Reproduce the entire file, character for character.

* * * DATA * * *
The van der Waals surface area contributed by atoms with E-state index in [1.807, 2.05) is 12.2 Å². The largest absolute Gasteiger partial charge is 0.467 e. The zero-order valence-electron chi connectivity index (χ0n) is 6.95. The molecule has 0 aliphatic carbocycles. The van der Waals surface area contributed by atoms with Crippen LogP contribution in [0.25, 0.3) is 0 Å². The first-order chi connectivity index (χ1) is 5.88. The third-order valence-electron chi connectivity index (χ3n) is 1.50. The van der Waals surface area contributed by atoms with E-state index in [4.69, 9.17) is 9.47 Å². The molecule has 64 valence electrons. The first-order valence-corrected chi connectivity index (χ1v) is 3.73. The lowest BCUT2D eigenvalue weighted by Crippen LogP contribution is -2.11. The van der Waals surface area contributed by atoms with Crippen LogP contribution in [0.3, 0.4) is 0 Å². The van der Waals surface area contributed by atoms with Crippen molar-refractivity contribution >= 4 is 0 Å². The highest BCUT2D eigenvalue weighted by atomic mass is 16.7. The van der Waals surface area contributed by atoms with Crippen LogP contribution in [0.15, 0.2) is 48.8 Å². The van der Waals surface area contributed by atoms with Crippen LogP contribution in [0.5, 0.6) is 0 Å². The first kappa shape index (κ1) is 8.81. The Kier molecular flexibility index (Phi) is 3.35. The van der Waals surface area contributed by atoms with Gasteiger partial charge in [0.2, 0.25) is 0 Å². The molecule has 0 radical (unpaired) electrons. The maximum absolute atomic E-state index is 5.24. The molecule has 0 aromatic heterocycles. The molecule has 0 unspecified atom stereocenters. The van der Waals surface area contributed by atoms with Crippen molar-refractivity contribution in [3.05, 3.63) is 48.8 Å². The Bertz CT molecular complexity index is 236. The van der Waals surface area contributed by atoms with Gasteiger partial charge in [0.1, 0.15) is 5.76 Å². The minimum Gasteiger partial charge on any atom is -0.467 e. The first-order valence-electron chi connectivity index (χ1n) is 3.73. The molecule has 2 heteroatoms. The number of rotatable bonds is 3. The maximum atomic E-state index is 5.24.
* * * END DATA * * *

The van der Waals surface area contributed by atoms with E-state index in [1.807, 2.05) is 12.2 Å². The largest absolute Gasteiger partial charge is 0.467 e. The zero-order valence-electron chi connectivity index (χ0n) is 6.95. The molecule has 0 aliphatic carbocycles. The van der Waals surface area contributed by atoms with Crippen LogP contribution in [0.25, 0.3) is 0 Å². The first-order chi connectivity index (χ1) is 5.88. The third-order valence-electron chi connectivity index (χ3n) is 1.50. The van der Waals surface area contributed by atoms with E-state index in [4.69, 9.17) is 9.47 Å². The molecule has 64 valence electrons. The first-order valence-corrected chi connectivity index (χ1v) is 3.73. The lowest BCUT2D eigenvalue weighted by Crippen LogP contribution is -2.11. The van der Waals surface area contributed by atoms with Crippen LogP contribution in [0.3, 0.4) is 0 Å². The van der Waals surface area contributed by atoms with Crippen molar-refractivity contribution >= 4 is 0 Å². The highest BCUT2D eigenvalue weighted by atomic mass is 16.7. The van der Waals surface area contributed by atoms with Crippen LogP contribution in [0.15, 0.2) is 48.8 Å². The van der Waals surface area contributed by atoms with Crippen LogP contribution in [0.5, 0.6) is 0 Å². The first kappa shape index (κ1) is 8.81. The Kier molecular flexibility index (Phi) is 3.35. The van der Waals surface area contributed by atoms with Gasteiger partial charge in [0.2, 0.25) is 0 Å². The molecule has 0 radical (unpaired) electrons. The maximum absolute atomic E-state index is 5.24. The molecule has 0 aromatic heterocycles. The molecule has 0 unspecified atom stereocenters. The van der Waals surface area contributed by atoms with Crippen molar-refractivity contribution in [3.05, 3.63) is 48.8 Å². The Bertz CT molecular complexity index is 236. The van der Waals surface area contributed by atoms with Gasteiger partial charge in [0.1, 0.15) is 5.76 Å². The minimum Gasteiger partial charge on any atom is -0.467 e. The first-order valence-electron chi connectivity index (χ1n) is 3.73. The molecule has 2 heteroatoms. The number of rotatable bonds is 3. The maximum atomic E-state index is 5.24.